17_web_Spotlight_AdvocacyCentral_1Stay tuned to Teach the Vote for updates on ATPE’s testimony later today against HB 21, as well as any action taken by the committee to advance the bill. In the meantime, ATPE urges educators and supporters of public education to contact their legislators and urge them to reject vouchers in any form! What is bad for kids is bad for all kids, and calling vouchers a different name doesn’t change that. ATPE members may visit Advocacy Central to call, tweet, email, and send Facebook messages to representatives and senators on this issue.

Related: View ATPE’s press release on the Senate’s move today to add vouchers to the school finance bill.

This week in the Texas Senate

The Senate wrapped up its work week today after two Senate Education Committee meetings with modest agendas and a number of education bills getting the green light from the full Senate chamber.

Senate Education Committee

The Senate Education Committee heard a total of twelve bills this week during its regularly scheduled meetings on Tuesday and Thursday. ATPE supported three bills: SB 1699, which establishes a framework of available resources for districts and campuses to use when addressing students’ non-academic barriers to learning; SB 927, which would set up a process for reevaluating any students who may have been denied necessary special education services because of the 8.5% cap uncovered last year; and SB 2052, which adjusts the school start date to not before the third (it’s currently set at the fourth) Monday in August and prohibits Districts of Innovation (DOI) districts from opting out of the provision.

ATPE opposed a bill, SB 1963, that would roll back a rule recently adopted by the State Board for Educator Certification (SBEC) that requires all educator preparation programs to conduct one in-person, face-to-face observation of all principal, counselor, diagnostician, and other non-classroom teacher candidates.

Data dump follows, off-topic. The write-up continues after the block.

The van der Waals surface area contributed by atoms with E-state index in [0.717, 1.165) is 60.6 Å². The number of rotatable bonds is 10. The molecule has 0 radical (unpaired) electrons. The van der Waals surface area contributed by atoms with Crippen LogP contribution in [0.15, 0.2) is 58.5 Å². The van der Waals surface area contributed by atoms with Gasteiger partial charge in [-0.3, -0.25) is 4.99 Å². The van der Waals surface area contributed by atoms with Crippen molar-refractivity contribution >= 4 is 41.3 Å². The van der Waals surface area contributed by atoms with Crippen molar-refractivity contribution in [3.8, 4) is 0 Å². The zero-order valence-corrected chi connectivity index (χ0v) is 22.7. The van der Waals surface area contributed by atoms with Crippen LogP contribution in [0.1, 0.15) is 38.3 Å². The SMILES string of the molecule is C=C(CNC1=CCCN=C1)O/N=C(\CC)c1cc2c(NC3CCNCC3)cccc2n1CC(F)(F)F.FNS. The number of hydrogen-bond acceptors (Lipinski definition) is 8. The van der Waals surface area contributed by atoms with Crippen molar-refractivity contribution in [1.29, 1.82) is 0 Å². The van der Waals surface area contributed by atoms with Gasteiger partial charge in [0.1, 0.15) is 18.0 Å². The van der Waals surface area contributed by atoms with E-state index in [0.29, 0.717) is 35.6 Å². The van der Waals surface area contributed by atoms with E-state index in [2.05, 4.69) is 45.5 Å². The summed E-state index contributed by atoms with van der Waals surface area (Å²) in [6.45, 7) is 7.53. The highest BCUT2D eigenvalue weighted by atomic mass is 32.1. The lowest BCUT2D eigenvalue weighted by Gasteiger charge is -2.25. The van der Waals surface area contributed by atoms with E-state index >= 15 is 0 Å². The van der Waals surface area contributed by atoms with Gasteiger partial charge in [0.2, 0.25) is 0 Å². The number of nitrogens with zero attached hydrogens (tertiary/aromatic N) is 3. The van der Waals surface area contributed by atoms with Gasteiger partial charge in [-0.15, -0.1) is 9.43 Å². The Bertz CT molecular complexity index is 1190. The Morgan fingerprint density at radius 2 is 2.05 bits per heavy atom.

The committee also passed its first House bill, sending that bill and 13 other Senate bills to the full Senate.

Texas Senate

On the floor of the full Senate this week, several education bills were approved and sent to the House for consideration by the body. ATPE is advocating for a number of the bills:

  • SB 463 by Sen. Seliger (R-Amarillo) is a top priority of ATPE and many other public school advocates. The bill would extend individual graduation committees available to those students who otherwise demonstrate mastery, but fail to pass up to two STAAR exams required for graduation. Read more about the bill here. Senators Konni Burton, Donna Campbell, and Jane Nelson were the only senators to oppose final passage.
  • SB 196 by Sen. Garcia (D-Houston) would require schools to notify parents if the school does not have a full-time nurse, school counselor, or librarian. The measure ultimately passed 19-12.
  • SB 2144 by Senate Education Committee Chairman Larry Taylor (R-Friendswood) establishes a commission to study school finance in Texas. The bill passed the chamber unanimously. During debate, Chairman Taylor indicated his larger school finance bill, SB 2145, would be debated on the Senate floor next week.